C++ Integer Data Type

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Data types describe the kind of data so that computer can store or manipulate them appropriately. This is the reason to declare a data type in C++ programming.

Data types are also necessary because data items such as numbers are used in expressions. If there is a mismatch, for example – integer and real numbers – in an expression then the computer must be able to resolve it. C++ allows the following data types.

  • Integer
  • Float
  • Double
  • Char

Memory Organization

All data is stored in memory which is organized in bytes. A single byte is of 8 bits.

C++ Data Representation
C++ Data Representation

The integer data type takes 2 or 4 bytes to store information. This means it takes 16 or 32 bit space.

Integer Data Types

The integers are negative and positive numbers. C++ add modifiers like int,\hspace{3px} short \hspace{3px} int to integers to describe size and range of values of the integer types. The list of modifiers is given below.

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  1. int 
  2. long int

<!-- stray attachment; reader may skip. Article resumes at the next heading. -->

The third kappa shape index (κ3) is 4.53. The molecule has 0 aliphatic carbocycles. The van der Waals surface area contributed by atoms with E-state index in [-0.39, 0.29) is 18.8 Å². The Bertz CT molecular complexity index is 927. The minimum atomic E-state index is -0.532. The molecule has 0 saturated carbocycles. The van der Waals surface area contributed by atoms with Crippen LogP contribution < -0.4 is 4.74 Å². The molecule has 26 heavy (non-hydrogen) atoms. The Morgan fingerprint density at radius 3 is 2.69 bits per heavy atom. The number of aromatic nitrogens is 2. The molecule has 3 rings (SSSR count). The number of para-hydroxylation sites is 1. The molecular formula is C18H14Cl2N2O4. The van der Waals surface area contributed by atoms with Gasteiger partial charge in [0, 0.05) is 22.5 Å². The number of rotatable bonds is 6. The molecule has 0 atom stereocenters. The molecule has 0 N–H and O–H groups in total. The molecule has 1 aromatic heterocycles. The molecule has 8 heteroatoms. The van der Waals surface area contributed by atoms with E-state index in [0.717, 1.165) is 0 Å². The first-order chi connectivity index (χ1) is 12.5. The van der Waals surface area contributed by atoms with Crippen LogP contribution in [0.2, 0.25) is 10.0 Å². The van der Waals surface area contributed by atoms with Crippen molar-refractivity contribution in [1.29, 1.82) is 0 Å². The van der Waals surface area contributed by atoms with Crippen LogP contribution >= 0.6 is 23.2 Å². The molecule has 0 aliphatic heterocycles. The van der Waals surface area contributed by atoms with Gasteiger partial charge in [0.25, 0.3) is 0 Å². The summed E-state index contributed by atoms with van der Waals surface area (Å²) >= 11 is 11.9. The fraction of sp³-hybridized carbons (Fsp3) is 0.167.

3. short int
  4. signed int
  5. unsigned int

For example

short int = 2 bytes = 16 bits

The integers have both positive and negative values and each bit position takes two values – 0 or 1.

Therefore, its range is -2^{15} to 2^{15}-1

The unsigned \hspace{3px} integer type takes only positive values and the signed \hspace{3px} integer value takes both positive and negative values. All the integer types take 4 bytes of space except the short \hspace{3px} int which takes only 2 bytes of information.

An Example Program

// Program to display the size of integer data types
#include <iostream.h>
int main()
{
        int a = 10;
        short int b = 12;
        long int c = 100;
        unsigned int d = 30;
        signed int e = 32;
   
        cout << sizeof(a) << "Bytes" << endl;
        cout << sizeof(b) << "Bytes" << endl;
        cout << sizeof(c) << "Bytes" << endl;
        cout << sizeof(d) << "Bytes" << endl;
        cout << sizeof(e) << "Bytes" << endl;
        system("pause");
        return 0;
}

Output

4 Bytes
2 Bytes
4 Bytes
4 Bytes
4 Bytes

The sizeof() function takes the variable as an argument and then output the byte size of the variable. The integer variable has a size of 4 bytes on my windows 764 bit machine. The size of the integer variable may be different on a different machine.

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